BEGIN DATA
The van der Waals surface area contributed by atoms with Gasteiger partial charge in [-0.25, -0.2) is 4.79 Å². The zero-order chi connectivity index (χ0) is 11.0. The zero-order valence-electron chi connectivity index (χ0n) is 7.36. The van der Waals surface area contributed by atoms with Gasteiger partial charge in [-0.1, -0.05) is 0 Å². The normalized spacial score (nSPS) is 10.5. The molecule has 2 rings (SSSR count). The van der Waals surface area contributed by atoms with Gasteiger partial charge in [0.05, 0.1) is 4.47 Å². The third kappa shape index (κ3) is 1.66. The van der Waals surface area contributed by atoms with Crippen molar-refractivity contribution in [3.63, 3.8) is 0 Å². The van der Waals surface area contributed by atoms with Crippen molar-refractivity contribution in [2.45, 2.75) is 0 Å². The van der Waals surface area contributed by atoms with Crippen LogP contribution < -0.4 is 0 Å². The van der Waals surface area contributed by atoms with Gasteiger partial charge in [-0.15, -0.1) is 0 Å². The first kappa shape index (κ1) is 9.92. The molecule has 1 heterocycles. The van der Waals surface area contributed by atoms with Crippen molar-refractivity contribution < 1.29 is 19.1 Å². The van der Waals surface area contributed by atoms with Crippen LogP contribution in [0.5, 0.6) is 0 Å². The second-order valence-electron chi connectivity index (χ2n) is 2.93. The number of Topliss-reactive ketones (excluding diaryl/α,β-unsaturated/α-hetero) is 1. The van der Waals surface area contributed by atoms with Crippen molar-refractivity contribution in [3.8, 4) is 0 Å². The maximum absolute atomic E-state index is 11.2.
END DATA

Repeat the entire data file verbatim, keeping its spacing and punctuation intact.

The van der Waals surface area contributed by atoms with Gasteiger partial charge in [-0.25, -0.2) is 4.79 Å². The zero-order chi connectivity index (χ0) is 11.0. The zero-order valence-electron chi connectivity index (χ0n) is 7.36. The van der Waals surface area contributed by atoms with Gasteiger partial charge in [-0.1, -0.05) is 0 Å². The normalized spacial score (nSPS) is 10.5. The molecule has 2 rings (SSSR count). The van der Waals surface area contributed by atoms with Gasteiger partial charge in [0.05, 0.1) is 4.47 Å². The third kappa shape index (κ3) is 1.66. The van der Waals surface area contributed by atoms with Crippen molar-refractivity contribution in [3.63, 3.8) is 0 Å². The van der Waals surface area contributed by atoms with Crippen molar-refractivity contribution in [2.45, 2.75) is 0 Å². The van der Waals surface area contributed by atoms with Crippen LogP contribution < -0.4 is 0 Å². The van der Waals surface area contributed by atoms with Gasteiger partial charge in [-0.15, -0.1) is 0 Å². The first kappa shape index (κ1) is 9.92. The molecule has 1 heterocycles. The van der Waals surface area contributed by atoms with Crippen molar-refractivity contribution < 1.29 is 19.1 Å². The van der Waals surface area contributed by atoms with Crippen LogP contribution in [0.5, 0.6) is 0 Å². The second-order valence-electron chi connectivity index (χ2n) is 2.93. The number of Topliss-reactive ketones (excluding diaryl/α,β-unsaturated/α-hetero) is 1. The van der Waals surface area contributed by atoms with Crippen molar-refractivity contribution in [3.8, 4) is 0 Å². The maximum absolute atomic E-state index is 11.2.